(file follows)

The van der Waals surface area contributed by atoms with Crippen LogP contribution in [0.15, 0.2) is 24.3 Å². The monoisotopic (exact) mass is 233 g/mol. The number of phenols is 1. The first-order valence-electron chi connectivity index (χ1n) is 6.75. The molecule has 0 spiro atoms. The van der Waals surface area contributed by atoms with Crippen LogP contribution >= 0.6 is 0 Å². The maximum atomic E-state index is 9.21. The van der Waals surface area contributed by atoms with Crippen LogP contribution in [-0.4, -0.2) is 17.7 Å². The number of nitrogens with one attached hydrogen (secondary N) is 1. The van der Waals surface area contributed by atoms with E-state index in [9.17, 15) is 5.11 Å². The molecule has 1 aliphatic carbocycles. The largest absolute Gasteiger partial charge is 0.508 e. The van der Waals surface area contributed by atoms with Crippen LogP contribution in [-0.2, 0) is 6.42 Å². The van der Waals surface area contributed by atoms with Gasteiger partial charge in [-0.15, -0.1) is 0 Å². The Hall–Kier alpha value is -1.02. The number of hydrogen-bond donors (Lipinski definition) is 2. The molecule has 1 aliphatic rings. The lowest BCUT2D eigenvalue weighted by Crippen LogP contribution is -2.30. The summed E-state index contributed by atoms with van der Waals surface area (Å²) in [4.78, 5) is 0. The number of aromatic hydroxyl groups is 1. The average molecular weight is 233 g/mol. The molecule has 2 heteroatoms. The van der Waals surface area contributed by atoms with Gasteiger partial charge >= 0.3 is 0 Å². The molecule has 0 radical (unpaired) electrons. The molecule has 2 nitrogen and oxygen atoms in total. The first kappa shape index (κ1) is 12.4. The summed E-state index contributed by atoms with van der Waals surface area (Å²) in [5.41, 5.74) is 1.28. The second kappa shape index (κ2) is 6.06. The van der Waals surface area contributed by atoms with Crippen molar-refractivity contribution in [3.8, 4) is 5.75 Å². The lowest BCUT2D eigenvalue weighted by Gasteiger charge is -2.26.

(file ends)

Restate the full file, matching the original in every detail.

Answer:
The van der Waals surface area contributed by atoms with Crippen LogP contribution in [0.15, 0.2) is 24.3 Å². The monoisotopic (exact) mass is 233 g/mol. The number of phenols is 1. The first-order valence-electron chi connectivity index (χ1n) is 6.75. The molecule has 0 spiro atoms. The van der Waals surface area contributed by atoms with Crippen LogP contribution >= 0.6 is 0 Å². The maximum atomic E-state index is 9.21. The van der Waals surface area contributed by atoms with Crippen LogP contribution in [-0.4, -0.2) is 17.7 Å². The number of nitrogens with one attached hydrogen (secondary N) is 1. The van der Waals surface area contributed by atoms with E-state index in [9.17, 15) is 5.11 Å². The molecule has 1 aliphatic carbocycles. The largest absolute Gasteiger partial charge is 0.508 e. The van der Waals surface area contributed by atoms with Crippen LogP contribution in [-0.2, 0) is 6.42 Å². The van der Waals surface area contributed by atoms with Gasteiger partial charge in [-0.15, -0.1) is 0 Å². The Hall–Kier alpha value is -1.02. The number of hydrogen-bond donors (Lipinski definition) is 2. The molecule has 1 aliphatic rings. The lowest BCUT2D eigenvalue weighted by Crippen LogP contribution is -2.30. The summed E-state index contributed by atoms with van der Waals surface area (Å²) in [4.78, 5) is 0. The number of aromatic hydroxyl groups is 1. The average molecular weight is 233 g/mol. The molecule has 2 heteroatoms. The van der Waals surface area contributed by atoms with Gasteiger partial charge >= 0.3 is 0 Å². The molecule has 0 radical (unpaired) electrons. The molecule has 2 nitrogen and oxygen atoms in total. The first kappa shape index (κ1) is 12.4. The summed E-state index contributed by atoms with van der Waals surface area (Å²) in [5.41, 5.74) is 1.28. The second kappa shape index (κ2) is 6.06. The van der Waals surface area contributed by atoms with Crippen molar-refractivity contribution in [3.8, 4) is 5.75 Å². The lowest BCUT2D eigenvalue weighted by Gasteiger charge is -2.26.